Arkansas is counting on its schools to be open in the fall, Gov. Asa Hutchinson (R) said at an Axios virtual event Tuesday.

The big picture: Hutchinson said he expects that his state will have the capacity to manage the virus through contact tracing and other measures if it returns, and that schools may have to close for several days if necessary. Hutchinson closed schools for the rest of the school year in early April.

What he's saying: "I don't expect next year if there's somewhat of a resurgence that we'll be closing the same level of businesses that we did this year. ... In terms of our schools, we're going to start. We're going to have full-blown activities," Hutchinson said.

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Virtual school is another setback for struggling retail industry

Illustration: Annelise Capossela/Axios

A virtual school year will likely push retailers even closer to the brink.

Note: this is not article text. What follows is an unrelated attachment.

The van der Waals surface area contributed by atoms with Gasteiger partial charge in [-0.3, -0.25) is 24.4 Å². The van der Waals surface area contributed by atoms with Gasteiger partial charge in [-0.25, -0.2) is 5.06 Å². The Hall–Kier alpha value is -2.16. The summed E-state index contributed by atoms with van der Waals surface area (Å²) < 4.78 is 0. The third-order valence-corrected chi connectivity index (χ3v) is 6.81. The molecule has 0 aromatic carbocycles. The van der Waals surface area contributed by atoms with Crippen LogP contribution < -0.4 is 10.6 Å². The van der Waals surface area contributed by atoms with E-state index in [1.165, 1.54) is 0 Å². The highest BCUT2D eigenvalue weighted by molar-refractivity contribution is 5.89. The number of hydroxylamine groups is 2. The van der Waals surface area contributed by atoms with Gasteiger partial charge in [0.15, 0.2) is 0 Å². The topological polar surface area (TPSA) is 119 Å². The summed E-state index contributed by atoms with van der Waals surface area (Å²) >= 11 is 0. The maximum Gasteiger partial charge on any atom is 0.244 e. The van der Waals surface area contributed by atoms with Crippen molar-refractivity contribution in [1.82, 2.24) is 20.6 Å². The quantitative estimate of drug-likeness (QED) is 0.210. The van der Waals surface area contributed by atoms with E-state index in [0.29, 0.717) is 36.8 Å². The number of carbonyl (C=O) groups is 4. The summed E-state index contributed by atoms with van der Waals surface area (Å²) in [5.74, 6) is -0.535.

Why it matters: Back-to-school season is the second-biggest revenue generating period for the retail sector, after the holidays. But retailers say typical shopping sprees will be smaller with students learning at home — another setback for their industry, which has seen a slew of store closures and bankruptcy filings since the pandemic hit.

1 hour ago - Health

The pandemic hasn't hampered the health care industry

Illustration: Rebecca Zisser/Axios

The economy has been tanking. Coronavirus infections and deaths have been rising. And the health care industry is as rich as ever.

The big picture: Second-quarter results are still pouring in, but so far, a vast majority of health care companies are reporting profits that many people assumed would not have been possible as the pandemic raged on.

Column / Harder Line

How climate and business woes are sinking a natural-gas project

Illustration: Annelise Capossela/Axios

The Trump administration recently touted its approval of America’s first terminal on the West Coast to export liquefied natural gas. There’s just one problem: it probably won’t be built.

Why it matters: The project in southern Oregon faces political and business hurdles serious enough that those who are following it say it will be shelved. Its problems embody the struggles facing a once-promising sector that's now struggling under the weight of the pandemic and more.